Companies have the opportunity to design and implement extraordinarily responsive operating procedures based on using combinations of these three technologies in conjunction with their existing systems. Existing transaction systems such as ERP, order management, accounting, inventory management, etc. provide a steady stream of data that reflects individual processes in a company or between groups of companies. This data can be monitored through the use of BPM systems to provide a comprehensive end-to-end picture of the productivity and performance levels in these operating processes. 

Once people have identified process bottlenecks and disruptions, they can make use of BI and analytical software to investigate the situations and identify root causes. When root causes are identified people can design ways to address these problems by using simulation systems to see probable impacts of each proposed change. People can quickly select the most effective changes and implement them with a high level of confidence that they will actually deliver the desired results.

A Serious Supply Chain Game

For example, consider a business such as supply chain management or wholesale distribution. Here is a serious game that has some pretty stringent rules. Players need to figure out how to deliver products where and when they are needed to meet demand while at the same time minimizing inventory levels and holding down transportation and manufacturing costs.  If you succeed in keeping down inventory levels and costs but fail to meet product demand then you loose. On the other hand if you always deliver the products but fail to keep the other factors under control then your costs get out of hand and you don’t make any money.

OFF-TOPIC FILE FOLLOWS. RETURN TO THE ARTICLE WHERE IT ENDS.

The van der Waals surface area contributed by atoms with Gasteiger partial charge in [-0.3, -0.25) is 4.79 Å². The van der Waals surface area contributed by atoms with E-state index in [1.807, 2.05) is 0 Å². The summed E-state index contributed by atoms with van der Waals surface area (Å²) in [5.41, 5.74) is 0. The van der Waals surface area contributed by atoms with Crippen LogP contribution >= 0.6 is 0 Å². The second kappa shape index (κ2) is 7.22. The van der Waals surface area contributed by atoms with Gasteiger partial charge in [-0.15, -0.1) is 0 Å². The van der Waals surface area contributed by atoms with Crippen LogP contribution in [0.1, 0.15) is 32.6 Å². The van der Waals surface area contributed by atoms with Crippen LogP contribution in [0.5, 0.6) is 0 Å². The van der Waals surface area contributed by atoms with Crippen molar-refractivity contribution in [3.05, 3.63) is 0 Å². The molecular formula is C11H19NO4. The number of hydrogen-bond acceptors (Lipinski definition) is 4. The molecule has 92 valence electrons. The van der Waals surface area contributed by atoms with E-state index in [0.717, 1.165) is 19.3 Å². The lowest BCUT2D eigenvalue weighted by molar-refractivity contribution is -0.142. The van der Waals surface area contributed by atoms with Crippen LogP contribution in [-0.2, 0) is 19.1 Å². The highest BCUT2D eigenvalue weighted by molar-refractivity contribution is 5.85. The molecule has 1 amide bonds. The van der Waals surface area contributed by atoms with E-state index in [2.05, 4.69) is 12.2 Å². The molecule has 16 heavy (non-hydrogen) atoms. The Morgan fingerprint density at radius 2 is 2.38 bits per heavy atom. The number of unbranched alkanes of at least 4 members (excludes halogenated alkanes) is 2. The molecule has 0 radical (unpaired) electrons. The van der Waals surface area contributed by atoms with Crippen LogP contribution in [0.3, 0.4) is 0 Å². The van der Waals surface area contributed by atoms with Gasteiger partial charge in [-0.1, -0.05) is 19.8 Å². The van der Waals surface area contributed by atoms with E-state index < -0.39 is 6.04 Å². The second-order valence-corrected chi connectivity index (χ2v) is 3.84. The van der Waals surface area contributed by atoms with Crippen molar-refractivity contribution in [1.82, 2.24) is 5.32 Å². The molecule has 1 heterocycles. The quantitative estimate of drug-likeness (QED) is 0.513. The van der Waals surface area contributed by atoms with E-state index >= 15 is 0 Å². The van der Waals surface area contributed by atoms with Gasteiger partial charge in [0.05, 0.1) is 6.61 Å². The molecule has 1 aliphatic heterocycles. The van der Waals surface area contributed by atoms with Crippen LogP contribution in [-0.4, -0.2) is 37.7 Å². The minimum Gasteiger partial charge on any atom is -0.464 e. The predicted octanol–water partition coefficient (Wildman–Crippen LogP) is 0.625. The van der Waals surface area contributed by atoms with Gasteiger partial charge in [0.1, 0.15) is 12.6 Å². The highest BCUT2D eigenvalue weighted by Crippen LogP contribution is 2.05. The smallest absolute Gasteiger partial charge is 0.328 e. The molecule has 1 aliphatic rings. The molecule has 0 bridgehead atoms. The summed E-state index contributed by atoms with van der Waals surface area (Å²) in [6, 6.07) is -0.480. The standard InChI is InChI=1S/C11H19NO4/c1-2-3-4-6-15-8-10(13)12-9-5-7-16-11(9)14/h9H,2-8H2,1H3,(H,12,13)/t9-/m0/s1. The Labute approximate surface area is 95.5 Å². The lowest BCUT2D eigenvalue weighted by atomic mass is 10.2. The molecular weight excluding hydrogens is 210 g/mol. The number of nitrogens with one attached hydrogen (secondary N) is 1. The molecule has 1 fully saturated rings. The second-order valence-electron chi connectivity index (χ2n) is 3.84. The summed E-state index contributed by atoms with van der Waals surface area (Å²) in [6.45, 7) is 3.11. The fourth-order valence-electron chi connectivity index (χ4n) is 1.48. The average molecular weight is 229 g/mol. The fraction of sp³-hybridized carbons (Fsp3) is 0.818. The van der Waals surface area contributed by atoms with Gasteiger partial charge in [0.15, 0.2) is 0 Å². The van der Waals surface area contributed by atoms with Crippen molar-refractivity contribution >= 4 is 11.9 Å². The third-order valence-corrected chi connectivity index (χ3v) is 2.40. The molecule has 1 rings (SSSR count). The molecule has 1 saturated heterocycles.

How does a person learn to excel in this kind of business? Back in the day, it was trial and error, making mistakes, and hoping you learned fast enough so you didn’t go out of business before you got good at it. Now supply chains are even more demanding. People need to continually adjust operations as prices, demand forecasts and other factors change every week. With profit margins so thin and competition so fierce, it’s getting risky to learn by trial and error alone.